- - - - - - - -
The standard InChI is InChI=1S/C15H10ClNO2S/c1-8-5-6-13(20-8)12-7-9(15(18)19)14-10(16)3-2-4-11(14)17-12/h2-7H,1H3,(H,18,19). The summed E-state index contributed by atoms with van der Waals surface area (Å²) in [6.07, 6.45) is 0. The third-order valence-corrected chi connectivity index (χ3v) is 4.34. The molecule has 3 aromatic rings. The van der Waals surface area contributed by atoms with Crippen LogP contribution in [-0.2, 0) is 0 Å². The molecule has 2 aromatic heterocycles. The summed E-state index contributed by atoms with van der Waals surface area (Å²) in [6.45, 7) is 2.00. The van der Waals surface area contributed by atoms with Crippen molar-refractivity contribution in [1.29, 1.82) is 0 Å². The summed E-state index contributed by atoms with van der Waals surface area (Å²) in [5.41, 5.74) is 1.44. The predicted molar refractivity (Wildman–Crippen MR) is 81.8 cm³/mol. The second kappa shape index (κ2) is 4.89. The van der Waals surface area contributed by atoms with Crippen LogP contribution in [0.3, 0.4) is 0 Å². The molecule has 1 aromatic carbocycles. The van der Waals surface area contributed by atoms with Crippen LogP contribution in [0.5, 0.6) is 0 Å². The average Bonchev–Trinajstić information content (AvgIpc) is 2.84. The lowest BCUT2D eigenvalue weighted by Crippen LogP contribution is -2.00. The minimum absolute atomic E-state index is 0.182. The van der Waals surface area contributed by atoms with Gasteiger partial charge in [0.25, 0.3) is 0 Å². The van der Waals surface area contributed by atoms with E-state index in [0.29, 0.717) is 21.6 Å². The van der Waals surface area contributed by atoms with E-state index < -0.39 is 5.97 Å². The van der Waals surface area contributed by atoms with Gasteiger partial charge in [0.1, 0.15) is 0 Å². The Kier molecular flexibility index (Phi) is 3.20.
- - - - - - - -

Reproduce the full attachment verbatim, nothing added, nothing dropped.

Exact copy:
The standard InChI is InChI=1S/C15H10ClNO2S/c1-8-5-6-13(20-8)12-7-9(15(18)19)14-10(16)3-2-4-11(14)17-12/h2-7H,1H3,(H,18,19). The summed E-state index contributed by atoms with van der Waals surface area (Å²) in [6.07, 6.45) is 0. The third-order valence-corrected chi connectivity index (χ3v) is 4.34. The molecule has 3 aromatic rings. The van der Waals surface area contributed by atoms with Crippen LogP contribution in [-0.2, 0) is 0 Å². The molecule has 2 aromatic heterocycles. The summed E-state index contributed by atoms with van der Waals surface area (Å²) in [6.45, 7) is 2.00. The van der Waals surface area contributed by atoms with Crippen molar-refractivity contribution in [1.29, 1.82) is 0 Å². The summed E-state index contributed by atoms with van der Waals surface area (Å²) in [5.41, 5.74) is 1.44. The predicted molar refractivity (Wildman–Crippen MR) is 81.8 cm³/mol. The second kappa shape index (κ2) is 4.89. The van der Waals surface area contributed by atoms with Crippen LogP contribution in [0.3, 0.4) is 0 Å². The molecule has 1 aromatic carbocycles. The van der Waals surface area contributed by atoms with Crippen LogP contribution in [0.5, 0.6) is 0 Å². The average Bonchev–Trinajstić information content (AvgIpc) is 2.84. The lowest BCUT2D eigenvalue weighted by Crippen LogP contribution is -2.00. The minimum absolute atomic E-state index is 0.182. The van der Waals surface area contributed by atoms with Gasteiger partial charge in [0.25, 0.3) is 0 Å². The van der Waals surface area contributed by atoms with E-state index in [0.29, 0.717) is 21.6 Å². The van der Waals surface area contributed by atoms with E-state index < -0.39 is 5.97 Å². The van der Waals surface area contributed by atoms with Gasteiger partial charge in [0.1, 0.15) is 0 Å². The Kier molecular flexibility index (Phi) is 3.20.